Usually, children’s television shows teach kids to treat others nicely—to share toys and be good sports. Generally, they don’t glorify suicide bombing and promote “violent resistance” against Israel. But alas, a horrifying episode of the Palestinian Hamas-run children’s show “Young Pioneers” basically encourages children to become young martyrs. In the episode, two young girls—the daughters of suicide bomber Reem Riyashi—sit with other kids in a colorful room as they are shown a reenactment of their mother’s suicide bombing, in which she killed herself and four Israelis. Hello? Kids should never be shown something so incredibly violent. Not to mention that, afterwards, an announcer called for them to follow “the doctrine of the martyr Reem Riyashi.”
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I understand that some people despise their ex after a breakup. But Evan Rachel Wood better watch her back. In the new issue of Spin, Marilyn Manson gives a vivid account of how he cut himself with razor blades after their breakup. And he has this to say about Evan: “I have fantasies every day about smashing her skull with a sledgehammer.” Just a normal day in the Manson home…or the most despicable quote ever?
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These ads caught my eye — which I suppose is exactly what their creators at Brazilian ad agency Publicis had in mind when they created them. The image is arresting, isn’t it? In this provocative ad series, the women appear to be holding their own lopped off heads. The tagline is an odd fit, though. “Keep a high self-esteem even after taking off your high heels.” Not sure I get that. I mean, I get the line by itself, but how does that work when the image would suggest the tagline should read: “Keep a high self-esteem — even after losing your head”? Another version reads: “Let’s face it: what’s the point having 40 pairs of shoes in your closet and 5 books on your shelf?” Which would seem to suggest if that’s what you’ve got, you’re an idiot? A third says: “Beauty attracts men. Intelligence keeps them.” Well, now I’m just confused. Maybe it would make more sense if I was holding my head in my hands. [Ads of the World] Keep reading »
A British watchdog group has deemed the TV commercial for the “Wanted” DVD release too violent because its star Angelina Jolie is pictured brandishing pistols and a shotgun. Britain’s Advertising Standards Authority says the commercial “could be seen to condone violence by glorifying or glamorizing the use of guns.” Universal Pictures, which released the film, denies any inappropriateness or contentious material and stresses that the commercial was broadcast at a suitable time for its content. Universal also asserts that “some people did not like to see a woman in a strong lead role,” so violence isn’t the real issue. Action films by nature are violent and glamorize the use of weapons, so this group should just get a grip. By the way, I was rather entertained by Angelina’s gun-wielding girl-power as she curved bullets around objects and people when I saw “Wanted” last year — I just wish this little bit of escapism hadn’t cost me $12. After the jump, watch the movie’s trailer and judge for yourself whether it’s too violent for TV. Keep reading »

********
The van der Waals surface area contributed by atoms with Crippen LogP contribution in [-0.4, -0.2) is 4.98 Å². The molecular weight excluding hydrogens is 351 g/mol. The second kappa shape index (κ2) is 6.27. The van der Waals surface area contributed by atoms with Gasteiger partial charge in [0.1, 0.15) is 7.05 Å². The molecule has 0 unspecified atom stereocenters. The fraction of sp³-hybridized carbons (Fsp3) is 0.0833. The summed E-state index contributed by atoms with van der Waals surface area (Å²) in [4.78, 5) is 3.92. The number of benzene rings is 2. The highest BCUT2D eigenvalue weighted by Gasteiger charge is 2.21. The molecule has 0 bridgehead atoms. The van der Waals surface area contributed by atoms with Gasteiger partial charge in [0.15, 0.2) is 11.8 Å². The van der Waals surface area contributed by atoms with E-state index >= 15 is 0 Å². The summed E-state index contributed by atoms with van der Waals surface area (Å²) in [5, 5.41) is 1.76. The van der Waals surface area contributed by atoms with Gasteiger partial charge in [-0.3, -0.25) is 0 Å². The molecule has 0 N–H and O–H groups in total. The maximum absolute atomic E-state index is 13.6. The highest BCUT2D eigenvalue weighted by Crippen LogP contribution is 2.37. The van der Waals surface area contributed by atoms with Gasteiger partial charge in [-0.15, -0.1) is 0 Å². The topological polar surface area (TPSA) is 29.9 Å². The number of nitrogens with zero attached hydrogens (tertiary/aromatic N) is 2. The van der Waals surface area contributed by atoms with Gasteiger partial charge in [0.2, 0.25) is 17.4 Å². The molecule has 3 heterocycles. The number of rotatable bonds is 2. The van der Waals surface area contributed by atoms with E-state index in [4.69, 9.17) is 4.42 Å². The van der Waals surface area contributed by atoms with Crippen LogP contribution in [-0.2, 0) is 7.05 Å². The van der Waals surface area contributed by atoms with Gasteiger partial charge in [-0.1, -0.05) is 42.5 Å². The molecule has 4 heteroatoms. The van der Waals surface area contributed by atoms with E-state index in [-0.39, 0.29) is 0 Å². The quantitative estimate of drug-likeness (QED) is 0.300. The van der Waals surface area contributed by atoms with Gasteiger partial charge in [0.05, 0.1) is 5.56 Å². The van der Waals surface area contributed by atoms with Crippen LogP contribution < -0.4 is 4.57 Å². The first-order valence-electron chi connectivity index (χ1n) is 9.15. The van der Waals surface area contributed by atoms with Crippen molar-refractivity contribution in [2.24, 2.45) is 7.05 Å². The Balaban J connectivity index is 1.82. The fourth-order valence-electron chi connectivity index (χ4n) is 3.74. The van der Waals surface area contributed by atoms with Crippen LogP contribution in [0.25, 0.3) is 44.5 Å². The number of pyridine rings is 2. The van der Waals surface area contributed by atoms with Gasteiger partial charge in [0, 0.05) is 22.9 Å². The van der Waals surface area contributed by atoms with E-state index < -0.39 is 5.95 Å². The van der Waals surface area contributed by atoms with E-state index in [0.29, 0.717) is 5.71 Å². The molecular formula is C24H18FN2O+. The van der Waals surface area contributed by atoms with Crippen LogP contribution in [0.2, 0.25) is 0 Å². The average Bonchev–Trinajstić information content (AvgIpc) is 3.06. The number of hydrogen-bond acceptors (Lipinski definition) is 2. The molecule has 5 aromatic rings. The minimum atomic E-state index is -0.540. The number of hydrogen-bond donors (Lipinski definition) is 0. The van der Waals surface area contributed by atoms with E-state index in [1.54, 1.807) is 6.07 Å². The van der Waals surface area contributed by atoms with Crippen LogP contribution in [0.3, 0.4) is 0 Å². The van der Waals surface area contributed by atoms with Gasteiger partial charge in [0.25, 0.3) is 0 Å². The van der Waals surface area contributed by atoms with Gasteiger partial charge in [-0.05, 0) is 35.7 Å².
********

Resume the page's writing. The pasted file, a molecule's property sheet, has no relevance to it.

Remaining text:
Even though any parent will tell you (hopefully) that their children are the lights of their life, having kids will make a marriage less lovely, at least for a bit. A study published in the Journal of Family Psychology found that couples experience a serious drop in marital satisfaction in their first year of being parents. This might have something to do with the fact that new parents get something like three hours of sleep every night. By the time the baby is 18 months old, however, marital satisfaction bounces back. Keep reading »
Have you ever gotten into a fight? Amelia says she has “unfortunately” never been in one, and I haven’t either. Well, except for a couple with my sisters, but that doesn’t count because they’re family. Young people these days, however, are a little more rambunctious than we were in our teenage years. According to statistics from the Youth Justice Board in the U.K., the number of violent offenses committed by girls from 10 to 17 years old has nearly doubled in three years. For the most part, it seems that drugs and drinking are the cause of these fights. The girls generally use their fists to fight one another, but some fights have featured bottles, knives, and pieces of wood. “I’ve beaten a boy up with a stiletto high heel and left him unconscious,” one 17 year old told the BBC. Yikes. I wonder if that ruined her shoe. [BBC] Keep reading »